JM: As the name implies, the Neutral Beam Remote Handling System works in the Neutral Beam Cell, providing for all maintenance activities to be carried out from - and including - the opening of the shielded covers on the neutral beam lines.

Each of these lines - there will be three or four - is around the size of a small bus, and is crammed with complex equipment working at up to a million volts. Provision needs to be made to disconnect and change out the various modules inside that allow the beam lines to work. Essentially it must be possible to completely strip out the entire contents of the beam line vessels to an empty shell and then re-assemble completely, all without any man-access to the cell.

Common to most other nuclear RH systems, it must also be possible to recover from any postulated fault scenario, again without any 'man access' to the cell, so each machine needs systems designed into it for recovery, and methods for remotely changing over to them so that a failed piece of equipment can be retrieved remotely and repaired.

GP: What benefits will it provide?

JM: Essentially it would be impossible to operate the Neutral Beam Cell without the RH system, and without the NB cell it would be impossible to operate ITER.

There are several other systems in the plant that have a similar essential nature, in that the areas they work in are entirely non-accessible, yet contain components and systems vital to the functioning of the ITER plant.

GP: What challenges exist when trying to develop a remote handling system for such a task?

JM: It is obviously our prime intention to utilise existing technological building blocks wherever possible - we don't want to re-invent the wheel! All the same, there are some specific technical issues that are new or at least somewhat novel, and an early part of the work is to identify these and carry out the necessary R&D to convert these 'technical uncertainties' into tried and tested technology that we can deploy with confidence. This is particularly crucial for ITER because, to a greater extent than most other nuclear plants, it will be hugely dependant on its Remote Handling systems, some of which - if they failed - could bring the whole plant to a standstill.

"Once installed and commissioned, the system will be operated by ITER staff, trained by us, working from a control room safely shielded from the environment of the Neutral Beam cell."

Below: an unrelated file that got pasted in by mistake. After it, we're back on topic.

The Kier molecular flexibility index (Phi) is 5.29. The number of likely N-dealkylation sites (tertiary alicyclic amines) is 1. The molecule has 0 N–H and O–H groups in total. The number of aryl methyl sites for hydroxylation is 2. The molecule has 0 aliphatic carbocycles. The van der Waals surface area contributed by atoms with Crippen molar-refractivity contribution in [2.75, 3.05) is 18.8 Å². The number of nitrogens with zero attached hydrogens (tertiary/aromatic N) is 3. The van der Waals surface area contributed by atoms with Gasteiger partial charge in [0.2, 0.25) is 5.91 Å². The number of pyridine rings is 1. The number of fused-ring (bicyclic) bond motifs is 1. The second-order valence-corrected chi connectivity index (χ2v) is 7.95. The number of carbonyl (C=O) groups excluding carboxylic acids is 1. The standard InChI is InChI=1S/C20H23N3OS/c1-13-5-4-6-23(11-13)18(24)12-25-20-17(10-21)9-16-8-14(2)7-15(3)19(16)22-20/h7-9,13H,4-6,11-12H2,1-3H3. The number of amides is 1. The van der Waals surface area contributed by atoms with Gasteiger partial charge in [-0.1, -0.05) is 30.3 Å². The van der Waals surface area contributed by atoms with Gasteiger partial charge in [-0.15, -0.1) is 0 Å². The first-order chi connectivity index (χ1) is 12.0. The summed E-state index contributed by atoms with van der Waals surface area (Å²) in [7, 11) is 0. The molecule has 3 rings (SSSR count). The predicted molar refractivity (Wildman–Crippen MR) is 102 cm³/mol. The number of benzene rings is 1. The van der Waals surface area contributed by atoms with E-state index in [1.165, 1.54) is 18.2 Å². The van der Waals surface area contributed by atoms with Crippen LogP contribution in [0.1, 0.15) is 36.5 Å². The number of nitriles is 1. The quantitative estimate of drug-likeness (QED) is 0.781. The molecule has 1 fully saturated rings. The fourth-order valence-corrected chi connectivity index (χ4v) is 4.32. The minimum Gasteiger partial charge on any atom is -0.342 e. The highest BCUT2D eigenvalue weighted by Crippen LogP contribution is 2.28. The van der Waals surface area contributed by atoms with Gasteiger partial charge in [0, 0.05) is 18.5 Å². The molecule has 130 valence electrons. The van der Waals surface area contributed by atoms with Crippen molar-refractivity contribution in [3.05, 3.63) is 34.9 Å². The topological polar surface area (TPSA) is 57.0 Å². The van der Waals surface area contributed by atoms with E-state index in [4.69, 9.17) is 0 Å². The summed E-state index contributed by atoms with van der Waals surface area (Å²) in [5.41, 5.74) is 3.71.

In particular, there are a number of tools that need to be developed for the robots to deploy, for the remote cutting, welding and inspecting of pipework, all to a very high standard. Remote cutting and welding have been done before, but the challenges of difficult access, constrained space, limited connectivity and extremely high standards to be achieved mean that these tools will need to be absolutely cutting-edge.

On a macro scale, the deployment of the robot systems and their tools requires deployment machines with reach distances and number of degrees of freedom that are rare even with relatively simple RH systems. These systems must reach a long way into awkward spaces and achieve a very high quality of work; all in all, a fairly challenging nuclear environment.

GP: How will the remote handling system help demonstrate the technical feasibility of nuclear fusion as a future power source?

JM: The feasibility of fusion as an energy source will be verified by the functioning of the ITER experiment itself, and ultimately proven by the follow-up plant DEMO, which will be the world's first prototype Fusion Power Station. But, as noted before, certain aspects of the functioning of the ITER plant would be impossible without the sophisticated RH systems we are working on, and as such they are part of that proof that fusion can, in the end, provide a sustainable energy source for the future.

GP: How important are developments such as these to nuclear fusion and indeed energy as a whole?

JM: The successful functioning of these RH systems is vital to the operation of the ITER plant itself, and their successors will be equally vital to the operation of DEMO, and hence to the very future of fusion as a viable energy source.

More broadly, since the working environments are similar, there is huge potential for the technology, knowledge and experience generated on these projects to transfer back into the fission industry from where almost all the expertise originally came.

The more extreme challenges posed by the ITER Remote Handling systems is forcing nuclear RH technology forward at a much accelerated pace, making new approaches then available to [the] wider nuclear industry, potentially improving efficiency and effectiveness in all kinds of other applications. We already have a small R&D contract in support of Fukushima, and this is just one example, albeit a well-known one, of where improvements in nuclear remote handling and robotics could have huge benefits.